order to keep the buildings open as
long as possible, some sections, such
as periodicals, are being closed ear-
However, some sections, such as
circulation, must stay open Accor-
ding to Mrs. Dorothy Brockmann,
hardest hit by the loss of manpower.
In order to have the circulation
desk, the stacks, and the reserve
room operating at full efficiency,
they need about 20 students working
20 hours per week.
What they have, Mrs. Brockmann
said, is about 10 students working
10 hours per week. Circulation is
having problems keeping books
shelved, and they don't have time to
"read" the shelves, the necessary
method used to keep the books in
order. Also, the library was in the
process of changing from the Dewey
Decimal to the Library of Congress
cataloguing system, a project which
has had to be abandoned for the
time being.
The work-study program, which
was terminated in April, is 80 per-
cent federally funded and 20 percent
state funded. About 50 students
were cut 10 hours per week, totall-
ing 500 hours in manpower cuts.
The reason the library has been
able to employ any student help at
all is due to the funds provided by
the self-help program. This pro-
gram, unlike work study, is institu-
tionally financed, and is more flexi-
ble than work study.
cut. Dr. Brunelle said that one of
the setbacks was the suddenness of
the cut. Had departments known
ahead of time, they could have
divided their funds more evenly
throughout the semester.
The major reason given for the
termination of work study is what
Robert Boudreaux, director of stu-
dent financial aid, coined as over-
committment of funds. Each
semester, financial aid funds are
over-committed by as much as 35
percent, which allows for students
who drop out or fail to utilize all of
their financial aid.
In the last few years, however,
more and more students have re-
quired all of the funds atied to
them. Also, even though the finan-
cial aid budget has remained consis-
tent over the years, minimum wage
has increased, cutting tunds even
As to future student help in the
library, Dr. Brunelle said that the
outlook is not clear. The new
1981-82 fiscal school year begins se-
cond summer session, and is tairly
optimistic, but Dr. Brunelle stated:
"We don't know what the federal
government is going to do As the
provide 80 percent of the work
study funding, their actions are
crucial to the program.
Accident Results
In Professor's Death
program was cut.
Delinquent Payments Cause Problems
By Karen W endt
AukImi Nr� Mitor
The SGA loan system has
undergone changes in the past year
and is looking forward to making
more in the future. Unfortunately
one of the problems that they are
having difficulties solving is the one
of delinquent loan payments.
In February of 1980 a total of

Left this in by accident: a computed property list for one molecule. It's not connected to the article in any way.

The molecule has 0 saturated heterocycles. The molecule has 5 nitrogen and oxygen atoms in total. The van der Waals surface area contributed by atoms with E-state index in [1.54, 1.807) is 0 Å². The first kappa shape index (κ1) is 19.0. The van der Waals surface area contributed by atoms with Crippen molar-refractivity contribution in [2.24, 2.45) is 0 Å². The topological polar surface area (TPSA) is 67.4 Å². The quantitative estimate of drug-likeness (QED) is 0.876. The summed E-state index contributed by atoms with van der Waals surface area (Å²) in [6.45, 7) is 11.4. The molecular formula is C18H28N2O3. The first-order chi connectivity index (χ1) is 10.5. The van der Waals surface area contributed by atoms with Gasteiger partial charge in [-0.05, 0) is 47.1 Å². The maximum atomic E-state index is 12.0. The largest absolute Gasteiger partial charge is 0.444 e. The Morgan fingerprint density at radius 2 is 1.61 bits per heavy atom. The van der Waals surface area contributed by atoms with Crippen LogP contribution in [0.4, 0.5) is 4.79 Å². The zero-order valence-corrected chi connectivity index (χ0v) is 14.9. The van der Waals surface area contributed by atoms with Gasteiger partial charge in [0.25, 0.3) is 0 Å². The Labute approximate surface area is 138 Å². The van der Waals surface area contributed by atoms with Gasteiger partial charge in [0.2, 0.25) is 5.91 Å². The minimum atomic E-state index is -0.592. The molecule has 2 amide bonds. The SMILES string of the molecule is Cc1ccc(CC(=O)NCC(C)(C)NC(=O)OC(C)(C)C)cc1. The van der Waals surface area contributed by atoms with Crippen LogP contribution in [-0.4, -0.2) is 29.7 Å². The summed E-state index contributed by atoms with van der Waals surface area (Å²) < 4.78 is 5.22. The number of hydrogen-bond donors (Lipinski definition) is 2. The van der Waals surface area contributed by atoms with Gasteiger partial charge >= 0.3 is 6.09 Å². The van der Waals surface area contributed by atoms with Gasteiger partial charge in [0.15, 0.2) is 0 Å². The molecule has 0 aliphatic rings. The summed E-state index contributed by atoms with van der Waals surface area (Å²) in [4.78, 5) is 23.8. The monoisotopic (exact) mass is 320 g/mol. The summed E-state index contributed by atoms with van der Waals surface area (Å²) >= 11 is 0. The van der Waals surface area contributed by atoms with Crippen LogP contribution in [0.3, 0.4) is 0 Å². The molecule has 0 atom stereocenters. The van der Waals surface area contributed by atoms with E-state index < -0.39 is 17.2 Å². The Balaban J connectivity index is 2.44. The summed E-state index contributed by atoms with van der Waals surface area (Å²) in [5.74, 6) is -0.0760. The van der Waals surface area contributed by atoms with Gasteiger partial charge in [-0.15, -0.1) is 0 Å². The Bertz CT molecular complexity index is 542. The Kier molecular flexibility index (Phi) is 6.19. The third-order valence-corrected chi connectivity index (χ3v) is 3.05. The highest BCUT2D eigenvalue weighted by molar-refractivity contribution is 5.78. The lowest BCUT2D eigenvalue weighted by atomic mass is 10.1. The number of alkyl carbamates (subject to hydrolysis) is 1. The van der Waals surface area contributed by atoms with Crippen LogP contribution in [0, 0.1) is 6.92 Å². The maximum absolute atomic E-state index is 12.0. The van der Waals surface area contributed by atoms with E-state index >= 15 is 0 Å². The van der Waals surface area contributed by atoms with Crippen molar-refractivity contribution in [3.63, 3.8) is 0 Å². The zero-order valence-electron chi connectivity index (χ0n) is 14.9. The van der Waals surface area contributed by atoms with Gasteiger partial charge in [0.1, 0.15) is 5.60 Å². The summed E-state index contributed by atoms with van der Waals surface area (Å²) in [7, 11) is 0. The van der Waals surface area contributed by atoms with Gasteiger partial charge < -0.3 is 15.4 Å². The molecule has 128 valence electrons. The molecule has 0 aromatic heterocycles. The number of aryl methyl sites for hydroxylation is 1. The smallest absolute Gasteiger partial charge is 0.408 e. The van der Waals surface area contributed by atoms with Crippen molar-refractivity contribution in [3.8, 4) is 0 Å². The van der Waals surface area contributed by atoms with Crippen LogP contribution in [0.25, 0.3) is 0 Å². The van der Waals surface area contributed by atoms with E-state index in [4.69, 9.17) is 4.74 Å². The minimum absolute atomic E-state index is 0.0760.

$1,220 in loans was "charged off"
according to SGA treasurer Kirk
Little. By charging off the loans, the
loans were deemed uncollectable,
usually due to the student dropping
out or graduating. Though contact
was attempted through both the of-
fices of the SGA and those of the
to students, no questions asked, for
the amount of $25. This loan is ex-
pected to be paid back at the end of
a month with the addition of a one
dollar service charge. If the loan is
not repaid by the date due a ten per-
cent surcharge is added per year. A
total of $520 was charged off this
The surcharges are used to pay
for the costs of processing the loan
and for the letters sent out for delin-
quent loans. According to the Stu-
dent Fund Accounting Office a total
of $2,446.85 was added to the loan
fund which was made by the sur-
charges and the interest charged to
the students.
SGA attorney, the person could not At the present time the SGA has
be located or still failed to repay the seVeraI ways of attmpting to gat the
loan. loans repaid. At the first day that
A standard SGA loan is available tne ioan js overdue a letter is issued
ii� to tne student asking for their repay-
�f"15 ment. This letter serves as a
"W 'fif IflCiffpt reminder for many students.
VII �� 1QIVV If the loan still goes unpaid the
'mmmmmmmmmm'ailm �qA can "tag"the students records.
By "tagging" the records they make
Editorials3 it impossible for the student to
Features 4 register.
Sports5 If the loan still goes unpaid it is
Classifieds6 turned over to an attorney retained
by the SGA who takes over the at-
tempts to regain the money.
The SGA "confidential loan
system also charged off a total of
$700. With the system that was in
effect at that time, loans were made
available to students who were deal-
ing with a problem pregnancy to be
used to help pay for delivery costs or
an abortion. The borrower was ex-
pected to repay the loan at the end
of a six-month period with a five
dollar service charge added.
However the SGA confidential
loan is no longer in existence. In its
place the SGA Emergency Medical
Loan was developed by a panel of
advisors and officials, university
counselors, health service officials
and a representative from the cam-
pus ministry.
The new loans can be used for all
types of medical emergencies, as
long as the need is certified by the
Student Health Service. The loans
are still available for pregnancy-
related problems, but they also
cover such things as a new pair of
glasses or dental work on a broken
tooth. The loans are available for
any amount up to $150.
In another change in the system,
the SGA treasurer is no longer re-
quired to know the medical problem
in order to authorize the loan. When
the old system was in operation the
SGA recieved a barrage of criticism